Questions/comments? E-mail Joan E. Adamo, Ph.D. at joan_adamo@urmc.rochester.edu

Read more: Find additional details, including an OvidSP link to the full paper, here.
 

Valuing residents' health and wellness

Paper title: A Comparison Between Physicians and Demographically Similar Peers in Accessing Personal Health Care

OHSU co-authors: Andrea S. Cedfeldt, M.D., Assistant Dean, Graduate Medical Education, and Assistant Professor, Department of Medicine; Elizabeth A. Bower, M.D., MPH, Assistant Dean, Continuing Medical Education and Assistant Professor, Department of Medicine; Tana A. Grady-Weliky, M.D.,Associate Dean of Undergraduate Medical Education and Professor, Department of Psychiatry; Donald E. Girard, M.D., MACP, Associate Dean, Graduate Medical Education and Continuing Medical Education and Professor, Department of Medicine; Christine Flores, Division of Graduate Medical Education; Dongseok Choi, Ph.D., Associate Professor, Department of Public Health and Preventive Medicine

Publication date: March 2012

March12AAMCSynopsis: Residents are a unique subpopulation of physicians, training in a complex work and educational environment that may create barriers to accessing preventive and illness-related health care. This study was designed to investigate residents' utilization of personal health care services and compare with those of demographically similar peers.

Of the 445 (out of 675) OHSU residents who responded to a 2008 survey, 44% reported having a primary care provider, as opposed to 83% of the demographically similar peers (from a 2008 CDC Behavioral Risk Factor Surveillance System survey). Interestingly, gender was the most significant contributor to differences in accessing health care:women were more likely both to identify that they had health care providers and to have seen their providers for routine health care within the last year. Overall, the authors found that residents in particular are significantly less likely than their demographically similar peers to have primary care providers or seek routine health care, including dental care.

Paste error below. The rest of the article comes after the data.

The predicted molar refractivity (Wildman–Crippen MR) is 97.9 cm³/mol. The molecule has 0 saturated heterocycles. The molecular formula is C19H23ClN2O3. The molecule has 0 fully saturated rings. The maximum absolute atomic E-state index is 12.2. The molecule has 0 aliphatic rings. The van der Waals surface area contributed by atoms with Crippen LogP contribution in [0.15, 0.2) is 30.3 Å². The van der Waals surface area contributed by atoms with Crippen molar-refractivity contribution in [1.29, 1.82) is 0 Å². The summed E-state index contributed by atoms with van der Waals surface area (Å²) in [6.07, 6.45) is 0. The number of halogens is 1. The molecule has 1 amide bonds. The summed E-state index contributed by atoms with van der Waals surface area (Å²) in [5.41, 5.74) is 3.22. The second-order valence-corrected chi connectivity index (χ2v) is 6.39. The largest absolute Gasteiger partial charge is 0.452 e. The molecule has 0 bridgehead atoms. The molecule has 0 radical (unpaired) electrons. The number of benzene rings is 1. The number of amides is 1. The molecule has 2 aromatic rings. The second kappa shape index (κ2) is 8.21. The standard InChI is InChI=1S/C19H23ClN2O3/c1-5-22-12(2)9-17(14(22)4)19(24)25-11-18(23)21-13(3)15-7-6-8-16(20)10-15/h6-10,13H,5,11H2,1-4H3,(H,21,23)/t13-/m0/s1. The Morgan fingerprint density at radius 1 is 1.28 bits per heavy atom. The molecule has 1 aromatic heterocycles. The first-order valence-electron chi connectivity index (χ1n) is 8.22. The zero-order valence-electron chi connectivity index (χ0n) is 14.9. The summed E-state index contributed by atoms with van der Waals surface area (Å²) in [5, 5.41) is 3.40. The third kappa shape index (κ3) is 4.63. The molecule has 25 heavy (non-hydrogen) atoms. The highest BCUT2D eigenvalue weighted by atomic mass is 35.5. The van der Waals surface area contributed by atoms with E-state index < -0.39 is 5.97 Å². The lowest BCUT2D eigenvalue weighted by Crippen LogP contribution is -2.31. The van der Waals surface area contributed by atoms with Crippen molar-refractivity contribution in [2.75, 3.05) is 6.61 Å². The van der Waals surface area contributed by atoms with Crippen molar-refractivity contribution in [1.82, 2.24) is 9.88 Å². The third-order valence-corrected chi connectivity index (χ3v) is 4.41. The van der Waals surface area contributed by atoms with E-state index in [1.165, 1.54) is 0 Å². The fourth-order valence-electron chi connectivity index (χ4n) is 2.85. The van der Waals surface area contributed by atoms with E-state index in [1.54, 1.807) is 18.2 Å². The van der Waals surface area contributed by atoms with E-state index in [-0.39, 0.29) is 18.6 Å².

The authors believe this difference is of considerable concern, especially if one believes that preventive health care is important to overall wellness. Because the literature also suggests that physical or emotional stress in physicians contributes to poorer patient outcomes, the authors propose that intervention early in the education of physicians is necessary to promote physician wellness and to improve patient care. Additionally, to prevent the continued training of physicians who do not prioritize their own health care, the authors state that both policy and cultural changes are needed. This article includes more information about barriers to resident health care and wellness and how OHSU is addressing these for its residents.

Questions/comments? E-mail Dongseok Choi, Ph.D. at choid@ohsu.edu

Read more: Find additional details, including an OvidSP link to the full paper, here.